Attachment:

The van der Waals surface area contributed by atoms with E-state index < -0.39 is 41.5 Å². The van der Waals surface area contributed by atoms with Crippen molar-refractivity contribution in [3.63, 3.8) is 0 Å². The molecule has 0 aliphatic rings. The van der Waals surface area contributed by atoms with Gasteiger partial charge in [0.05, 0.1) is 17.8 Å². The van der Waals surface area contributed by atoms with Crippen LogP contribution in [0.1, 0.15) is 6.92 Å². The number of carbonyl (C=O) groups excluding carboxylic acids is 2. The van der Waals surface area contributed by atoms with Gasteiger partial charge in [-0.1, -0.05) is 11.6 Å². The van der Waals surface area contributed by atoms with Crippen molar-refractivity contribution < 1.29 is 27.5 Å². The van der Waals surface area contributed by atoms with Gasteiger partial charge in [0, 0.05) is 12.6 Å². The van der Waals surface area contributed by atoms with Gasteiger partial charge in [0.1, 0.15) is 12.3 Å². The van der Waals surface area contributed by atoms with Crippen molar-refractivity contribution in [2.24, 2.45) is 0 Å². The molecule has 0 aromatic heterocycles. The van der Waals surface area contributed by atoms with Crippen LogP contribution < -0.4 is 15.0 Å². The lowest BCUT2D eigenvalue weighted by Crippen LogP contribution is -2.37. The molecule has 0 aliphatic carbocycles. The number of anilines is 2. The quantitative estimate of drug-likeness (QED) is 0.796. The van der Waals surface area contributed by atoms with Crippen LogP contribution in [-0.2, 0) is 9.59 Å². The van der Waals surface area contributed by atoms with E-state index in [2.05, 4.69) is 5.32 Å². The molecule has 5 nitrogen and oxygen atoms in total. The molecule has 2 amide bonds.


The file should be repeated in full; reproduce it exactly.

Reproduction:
The van der Waals surface area contributed by atoms with E-state index < -0.39 is 41.5 Å². The van der Waals surface area contributed by atoms with Crippen molar-refractivity contribution in [3.63, 3.8) is 0 Å². The molecule has 0 aliphatic rings. The van der Waals surface area contributed by atoms with Gasteiger partial charge in [0.05, 0.1) is 17.8 Å². The van der Waals surface area contributed by atoms with Crippen LogP contribution in [0.1, 0.15) is 6.92 Å². The number of carbonyl (C=O) groups excluding carboxylic acids is 2. The van der Waals surface area contributed by atoms with Gasteiger partial charge in [-0.1, -0.05) is 11.6 Å². The van der Waals surface area contributed by atoms with Crippen molar-refractivity contribution < 1.29 is 27.5 Å². The van der Waals surface area contributed by atoms with Gasteiger partial charge in [0, 0.05) is 12.6 Å². The van der Waals surface area contributed by atoms with Gasteiger partial charge in [0.1, 0.15) is 12.3 Å². The van der Waals surface area contributed by atoms with Crippen molar-refractivity contribution in [2.24, 2.45) is 0 Å². The molecule has 0 aromatic heterocycles. The van der Waals surface area contributed by atoms with Crippen LogP contribution < -0.4 is 15.0 Å². The lowest BCUT2D eigenvalue weighted by Crippen LogP contribution is -2.37. The molecule has 0 aliphatic carbocycles. The number of anilines is 2. The quantitative estimate of drug-likeness (QED) is 0.796. The van der Waals surface area contributed by atoms with Crippen LogP contribution in [-0.2, 0) is 9.59 Å². The van der Waals surface area contributed by atoms with E-state index in [2.05, 4.69) is 5.32 Å². The molecule has 5 nitrogen and oxygen atoms in total. The molecule has 2 amide bonds.